Princeton Neuroscience Institute and Department of Psychology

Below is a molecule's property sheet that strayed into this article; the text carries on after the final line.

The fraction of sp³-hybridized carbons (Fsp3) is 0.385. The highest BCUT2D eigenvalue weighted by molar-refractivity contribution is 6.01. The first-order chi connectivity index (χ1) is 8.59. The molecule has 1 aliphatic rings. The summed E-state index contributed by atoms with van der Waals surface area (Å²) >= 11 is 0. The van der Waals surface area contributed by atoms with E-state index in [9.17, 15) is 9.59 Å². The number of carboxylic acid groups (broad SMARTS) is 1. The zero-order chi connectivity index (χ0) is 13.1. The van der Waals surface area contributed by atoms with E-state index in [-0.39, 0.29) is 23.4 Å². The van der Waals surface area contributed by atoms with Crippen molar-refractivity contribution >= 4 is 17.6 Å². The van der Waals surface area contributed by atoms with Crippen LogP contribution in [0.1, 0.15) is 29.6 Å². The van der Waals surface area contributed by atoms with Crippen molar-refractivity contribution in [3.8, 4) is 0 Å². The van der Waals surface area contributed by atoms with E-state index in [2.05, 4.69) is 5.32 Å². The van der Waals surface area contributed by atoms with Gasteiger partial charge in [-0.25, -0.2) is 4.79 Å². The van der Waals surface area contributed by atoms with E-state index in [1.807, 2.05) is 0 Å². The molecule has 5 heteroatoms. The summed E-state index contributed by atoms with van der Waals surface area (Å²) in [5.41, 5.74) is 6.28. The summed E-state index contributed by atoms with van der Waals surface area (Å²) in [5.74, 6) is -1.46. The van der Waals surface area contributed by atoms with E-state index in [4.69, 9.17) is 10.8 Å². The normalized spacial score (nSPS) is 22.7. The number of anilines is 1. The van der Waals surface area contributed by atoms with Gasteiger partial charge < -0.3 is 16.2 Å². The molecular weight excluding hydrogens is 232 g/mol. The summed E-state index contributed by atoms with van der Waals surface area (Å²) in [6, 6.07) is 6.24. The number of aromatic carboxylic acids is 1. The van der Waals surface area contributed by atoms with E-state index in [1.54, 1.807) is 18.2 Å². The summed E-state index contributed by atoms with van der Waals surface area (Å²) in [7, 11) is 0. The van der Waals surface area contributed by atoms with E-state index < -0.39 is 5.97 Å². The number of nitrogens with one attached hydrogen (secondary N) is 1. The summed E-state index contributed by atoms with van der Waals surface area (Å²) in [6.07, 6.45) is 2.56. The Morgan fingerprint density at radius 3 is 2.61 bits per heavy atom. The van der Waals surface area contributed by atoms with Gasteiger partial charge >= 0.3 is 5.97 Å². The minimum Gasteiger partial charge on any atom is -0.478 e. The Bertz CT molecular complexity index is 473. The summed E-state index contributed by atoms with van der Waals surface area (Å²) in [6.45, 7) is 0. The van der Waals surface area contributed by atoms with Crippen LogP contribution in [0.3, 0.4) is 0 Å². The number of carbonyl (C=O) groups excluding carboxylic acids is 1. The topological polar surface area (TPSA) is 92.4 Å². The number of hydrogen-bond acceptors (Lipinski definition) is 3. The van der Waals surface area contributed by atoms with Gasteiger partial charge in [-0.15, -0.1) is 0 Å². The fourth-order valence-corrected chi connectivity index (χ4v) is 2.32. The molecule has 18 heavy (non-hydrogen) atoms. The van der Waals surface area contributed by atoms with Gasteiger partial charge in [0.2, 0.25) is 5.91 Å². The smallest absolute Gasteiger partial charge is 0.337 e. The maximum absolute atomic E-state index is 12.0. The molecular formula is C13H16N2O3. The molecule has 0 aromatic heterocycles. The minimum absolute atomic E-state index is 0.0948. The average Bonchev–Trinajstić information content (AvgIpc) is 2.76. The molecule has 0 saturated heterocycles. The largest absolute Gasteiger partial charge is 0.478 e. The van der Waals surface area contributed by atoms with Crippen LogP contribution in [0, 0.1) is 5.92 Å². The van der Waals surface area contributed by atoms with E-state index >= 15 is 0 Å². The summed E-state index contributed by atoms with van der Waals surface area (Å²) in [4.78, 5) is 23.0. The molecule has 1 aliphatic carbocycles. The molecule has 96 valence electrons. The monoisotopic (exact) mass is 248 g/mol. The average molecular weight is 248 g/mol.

While much is known about reinforcement learning in simple scenarios in which a single stimulus is associated with a rewarding outcome, less is understood about how humans and animals learn in multidimensional settings in which stimulus attributes relevant for reward are not known in advance. In this talk, I will present data suggesting that reinforcement learning in complex environments relies on selective attention to uncover those aspects of the environment that are predictive of reward. I will then show how the interaction of reinforcement learning and attention changes with aging. In a multidimensional choice task, behavior of both young and older adults was explained well by a reinforcement learning model that uses selective attention to constrain learning. However, the model suggested that older adults restricted their learning to fewer features, employing more focused attention than younger adults. Furthermore, this difference in strategy predicted age-related deficits in accuracy. I will discuss these results suggesting that a narrower filter of attention may reflect an adaptation to the reduced capabilities of the reinforcement learning system.